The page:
In Montenegro, cornerstone laid for first synagogue in centuries

(JTA)—Montenegro’s foremost politicians joined their president and faith community leaders for the first laying in centuries of a cornerstone for a synagogue in the area that now comprises that Balkan nation.

President Philip Vujanovic was joined Tuesday at the synagogue’s construction site by the acting and former mayors of the capital of Podgorica, Slavoljub Steipovich and Myomir Mugosha, and the heads of the country’s state-recognized religious streams and faiths, which include Catholicism, Easter-Orthodox Christianity, Islam and Judaism, the Balkan Pro news site reported.

Also in attendance at the ceremony, which took place earlier than scheduled, was the president of the local Jewish community Yasha Alfandari.

Montenegro has 400 Jews, according to the World Jewish Congress, “with maybe a tenth of that participating in actual Jewish spiritual life,” according to Ari Edelkopf, a Chabad rabbi who earlier this year became Montenegro’s first resident rabbi in over a century.

The government of Montenegro, which became independent in 2006 after breaking away from Serbia, gave the land for the synagogue in 2013.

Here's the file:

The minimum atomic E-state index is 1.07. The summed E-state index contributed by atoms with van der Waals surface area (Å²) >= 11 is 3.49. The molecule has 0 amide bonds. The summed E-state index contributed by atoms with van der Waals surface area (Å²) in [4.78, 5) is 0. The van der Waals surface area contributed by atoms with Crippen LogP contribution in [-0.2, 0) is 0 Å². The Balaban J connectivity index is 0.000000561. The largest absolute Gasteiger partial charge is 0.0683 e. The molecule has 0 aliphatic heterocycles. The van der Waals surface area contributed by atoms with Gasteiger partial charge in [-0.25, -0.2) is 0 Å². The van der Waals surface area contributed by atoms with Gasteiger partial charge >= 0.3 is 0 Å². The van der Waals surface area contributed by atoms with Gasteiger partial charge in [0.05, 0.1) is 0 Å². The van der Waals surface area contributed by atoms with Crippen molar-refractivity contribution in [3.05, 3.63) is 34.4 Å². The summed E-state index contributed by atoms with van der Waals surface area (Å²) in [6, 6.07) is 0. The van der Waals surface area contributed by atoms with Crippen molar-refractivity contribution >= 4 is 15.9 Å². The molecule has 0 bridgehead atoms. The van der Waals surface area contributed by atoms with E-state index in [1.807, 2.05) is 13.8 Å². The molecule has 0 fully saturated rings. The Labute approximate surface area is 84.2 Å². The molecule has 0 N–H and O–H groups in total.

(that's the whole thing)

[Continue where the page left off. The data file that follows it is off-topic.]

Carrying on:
The opening of the Podgorica synagogue is set to be the second one this century in the Balkans, following the dedication of a new synagogue in Macedonia in 2000.

Milo Djukanovic, a former prime minister of Montenegro, said that the construction of the synagogue would begin next year during a speech that he gave last month at the annual Mahar conference for Balkan Jewry, which is held in Montenegro with funding from the Euro-Asian Jewish Congress.

As he waits for the synagogue to be completed, Edelkopf is hosting worshipers at his home and holding prayers. He settled in Podgorica after being forced to leave Sochi earlier this year. His staying permit was revoked on unsubstantiated claims that he represented a threat to Russia’s national security.

Edelkopf denied any wrongdoing and demanded a court review of the unspecified charges against him, but it never happened. Russian Jews protested his deportation as a miscarriage of justice.

In Podgorica, his role will be to “convert the local Jews to Judaism,” Alfandari said last month.

“What I mean is that we have a few hundred people who are Jews according to the definition of the word”—meaning those who have a Jewish mother, according to traditional Jewish law—“but they know very little about what it means to be Jewish.”